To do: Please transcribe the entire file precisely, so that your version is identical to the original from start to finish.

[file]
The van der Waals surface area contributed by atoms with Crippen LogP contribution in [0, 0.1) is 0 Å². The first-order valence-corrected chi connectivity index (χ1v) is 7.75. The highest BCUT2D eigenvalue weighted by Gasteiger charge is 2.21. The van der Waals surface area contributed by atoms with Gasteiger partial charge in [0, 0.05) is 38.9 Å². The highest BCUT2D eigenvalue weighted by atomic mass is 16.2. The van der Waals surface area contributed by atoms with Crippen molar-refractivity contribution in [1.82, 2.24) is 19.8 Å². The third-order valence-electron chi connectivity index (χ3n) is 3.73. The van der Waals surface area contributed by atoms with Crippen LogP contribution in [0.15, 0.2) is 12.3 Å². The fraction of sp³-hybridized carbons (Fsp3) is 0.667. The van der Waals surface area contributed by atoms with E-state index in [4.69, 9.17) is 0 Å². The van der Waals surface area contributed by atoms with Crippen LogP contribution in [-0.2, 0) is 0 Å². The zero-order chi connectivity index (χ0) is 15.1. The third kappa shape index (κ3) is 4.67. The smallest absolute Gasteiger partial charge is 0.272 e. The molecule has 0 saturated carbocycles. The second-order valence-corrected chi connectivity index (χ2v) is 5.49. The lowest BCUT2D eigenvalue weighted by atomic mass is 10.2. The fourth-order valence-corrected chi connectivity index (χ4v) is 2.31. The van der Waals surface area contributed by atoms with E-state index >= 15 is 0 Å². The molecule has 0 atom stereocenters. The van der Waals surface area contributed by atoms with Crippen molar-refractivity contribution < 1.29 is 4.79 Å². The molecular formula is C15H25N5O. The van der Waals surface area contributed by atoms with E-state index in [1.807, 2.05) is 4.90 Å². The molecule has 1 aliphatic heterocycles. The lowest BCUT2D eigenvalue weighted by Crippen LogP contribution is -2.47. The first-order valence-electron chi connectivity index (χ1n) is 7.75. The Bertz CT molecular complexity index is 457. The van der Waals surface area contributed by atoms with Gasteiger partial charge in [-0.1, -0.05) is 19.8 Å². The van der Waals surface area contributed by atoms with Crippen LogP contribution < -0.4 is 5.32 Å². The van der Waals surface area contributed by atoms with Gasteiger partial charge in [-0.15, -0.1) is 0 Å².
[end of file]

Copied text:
The van der Waals surface area contributed by atoms with Crippen LogP contribution in [0, 0.1) is 0 Å². The first-order valence-corrected chi connectivity index (χ1v) is 7.75. The highest BCUT2D eigenvalue weighted by Gasteiger charge is 2.21. The van der Waals surface area contributed by atoms with Gasteiger partial charge in [0, 0.05) is 38.9 Å². The highest BCUT2D eigenvalue weighted by atomic mass is 16.2. The van der Waals surface area contributed by atoms with Crippen molar-refractivity contribution in [1.82, 2.24) is 19.8 Å². The third-order valence-electron chi connectivity index (χ3n) is 3.73. The van der Waals surface area contributed by atoms with Crippen LogP contribution in [0.15, 0.2) is 12.3 Å². The fraction of sp³-hybridized carbons (Fsp3) is 0.667. The van der Waals surface area contributed by atoms with E-state index in [4.69, 9.17) is 0 Å². The van der Waals surface area contributed by atoms with Crippen LogP contribution in [-0.2, 0) is 0 Å². The zero-order chi connectivity index (χ0) is 15.1. The third kappa shape index (κ3) is 4.67. The smallest absolute Gasteiger partial charge is 0.272 e. The molecule has 0 saturated carbocycles. The second-order valence-corrected chi connectivity index (χ2v) is 5.49. The lowest BCUT2D eigenvalue weighted by atomic mass is 10.2. The fourth-order valence-corrected chi connectivity index (χ4v) is 2.31. The van der Waals surface area contributed by atoms with E-state index >= 15 is 0 Å². The molecule has 0 atom stereocenters. The van der Waals surface area contributed by atoms with Crippen molar-refractivity contribution < 1.29 is 4.79 Å². The molecular formula is C15H25N5O. The van der Waals surface area contributed by atoms with E-state index in [1.807, 2.05) is 4.90 Å². The molecule has 1 aliphatic heterocycles. The lowest BCUT2D eigenvalue weighted by Crippen LogP contribution is -2.47. The first-order valence-electron chi connectivity index (χ1n) is 7.75. The Bertz CT molecular complexity index is 457. The van der Waals surface area contributed by atoms with Gasteiger partial charge in [-0.1, -0.05) is 19.8 Å². The van der Waals surface area contributed by atoms with Crippen LogP contribution < -0.4 is 5.32 Å². The van der Waals surface area contributed by atoms with Gasteiger partial charge in [-0.15, -0.1) is 0 Å².